It’s 5:45 a.m. on Tuesday morning after only five hours of sleep following a 16-hour-day of work and grad school, but when the alarm chimes I spring out of bed in search of my Nike’s. Two years ago, I swore I wasn’t a runner but here I am today still plugging away.
As I trained for my first half marathon I told myself this would be a one-time occurrence to check off my bucket list. Today, however, I find myself reading books about barefoot running, debating the methods of stretching and contemplating a full marathon.
I am officially a runner. How did I make the switch? Dedication? Glutton for punishment? Addiction? These are a few explanations and certainly play a role, but realistically it has just become a habit. In the beginning I didn’t actually enjoy the act of running, but knew it was good for me and loved bragging about it.
Today however, in the craziness of life, running provides an escape and clarity. On a run I can tune out the noise, challenge myself and partake in some self-discovery. It’s therapy without the insurance co-pay and couch and I attend sessions frequently.
While preparing for the Nike Women’s Half Marathon on October 14th, I’ve been able to help a friend train for her first race. While I’m no seasoned professional, I can definitely provide tips for non-runners attempting a miracle – tricking your body into thinking running 13.1 miles is fun. Here are a few of the most important things to remember:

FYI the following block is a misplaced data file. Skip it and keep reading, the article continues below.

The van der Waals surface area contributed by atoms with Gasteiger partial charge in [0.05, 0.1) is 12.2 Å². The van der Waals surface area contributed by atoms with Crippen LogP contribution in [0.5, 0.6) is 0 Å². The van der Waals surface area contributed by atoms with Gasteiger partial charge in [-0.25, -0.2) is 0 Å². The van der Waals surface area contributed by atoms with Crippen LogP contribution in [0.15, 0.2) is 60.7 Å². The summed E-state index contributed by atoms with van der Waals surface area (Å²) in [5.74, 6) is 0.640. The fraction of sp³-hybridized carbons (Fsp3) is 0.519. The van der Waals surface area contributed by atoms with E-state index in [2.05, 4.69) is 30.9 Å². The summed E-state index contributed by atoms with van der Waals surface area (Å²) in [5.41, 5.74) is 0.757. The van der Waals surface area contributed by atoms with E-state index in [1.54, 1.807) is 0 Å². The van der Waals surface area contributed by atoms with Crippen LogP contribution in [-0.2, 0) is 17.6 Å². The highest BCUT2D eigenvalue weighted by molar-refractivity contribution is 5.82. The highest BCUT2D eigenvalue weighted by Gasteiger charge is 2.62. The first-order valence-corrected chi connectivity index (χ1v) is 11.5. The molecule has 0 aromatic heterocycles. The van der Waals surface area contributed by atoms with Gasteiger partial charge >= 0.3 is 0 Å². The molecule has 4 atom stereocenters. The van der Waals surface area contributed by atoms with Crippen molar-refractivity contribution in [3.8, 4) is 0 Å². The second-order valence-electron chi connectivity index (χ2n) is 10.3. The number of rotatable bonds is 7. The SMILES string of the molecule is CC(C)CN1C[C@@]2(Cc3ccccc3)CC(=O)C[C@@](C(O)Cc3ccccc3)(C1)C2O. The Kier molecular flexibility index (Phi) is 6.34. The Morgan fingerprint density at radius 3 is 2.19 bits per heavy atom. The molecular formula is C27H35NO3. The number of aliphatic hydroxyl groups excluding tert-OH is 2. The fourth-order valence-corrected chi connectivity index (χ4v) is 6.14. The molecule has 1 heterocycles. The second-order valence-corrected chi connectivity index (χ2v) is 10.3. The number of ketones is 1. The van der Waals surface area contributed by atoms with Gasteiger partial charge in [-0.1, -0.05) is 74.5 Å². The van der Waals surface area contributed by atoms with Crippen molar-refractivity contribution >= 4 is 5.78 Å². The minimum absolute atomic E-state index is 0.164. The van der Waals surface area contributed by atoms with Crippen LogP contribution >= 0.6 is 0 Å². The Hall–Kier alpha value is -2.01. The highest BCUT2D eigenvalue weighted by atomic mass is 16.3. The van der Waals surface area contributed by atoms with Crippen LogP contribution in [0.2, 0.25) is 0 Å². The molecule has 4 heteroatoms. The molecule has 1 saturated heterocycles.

1. Sign up for a race. Whether it’s a 5k or a half marathon, having a goal to work towards helps motivate me to run regularly. Then search for a training plan to prepare for the distance. This is especially important for someone who has never run much and is preparing for a long distance. It’s important to have structure in a training plan or it is easy to get off course.
2. Enlist a friend. The buddy system is helpful in many instances and exercise is no different. Sometimes waking up early to run can be hard, but if I know I’m meeting a friend I won’t hit the snooze button. Helping my friend Margaret train for her first half has been as beneficial for me as it has been for her.
3. Listen to your body. Even the most seasoned runners will hit a wall or simply have a bad running day. On those days I have to remember not to be hard on myself, but to let my body rest. There’s always tomorrow to run again, but exercising while sick or fatigued won’t be beneficial.
For the record I never will be a barefoot runner, those five fingers shoes are funky and not my style. I’ll also never run for competitive purposes, I’m entirely too slow. Running will always be part of my life though, as long as my body permits.
When I hit the pavement at 6:00 a.m. for my morning run, I’m just thankful that in this busy chapter of my life I’m still taking time to do something that’s good for my mind and body. What is your escape from the madness?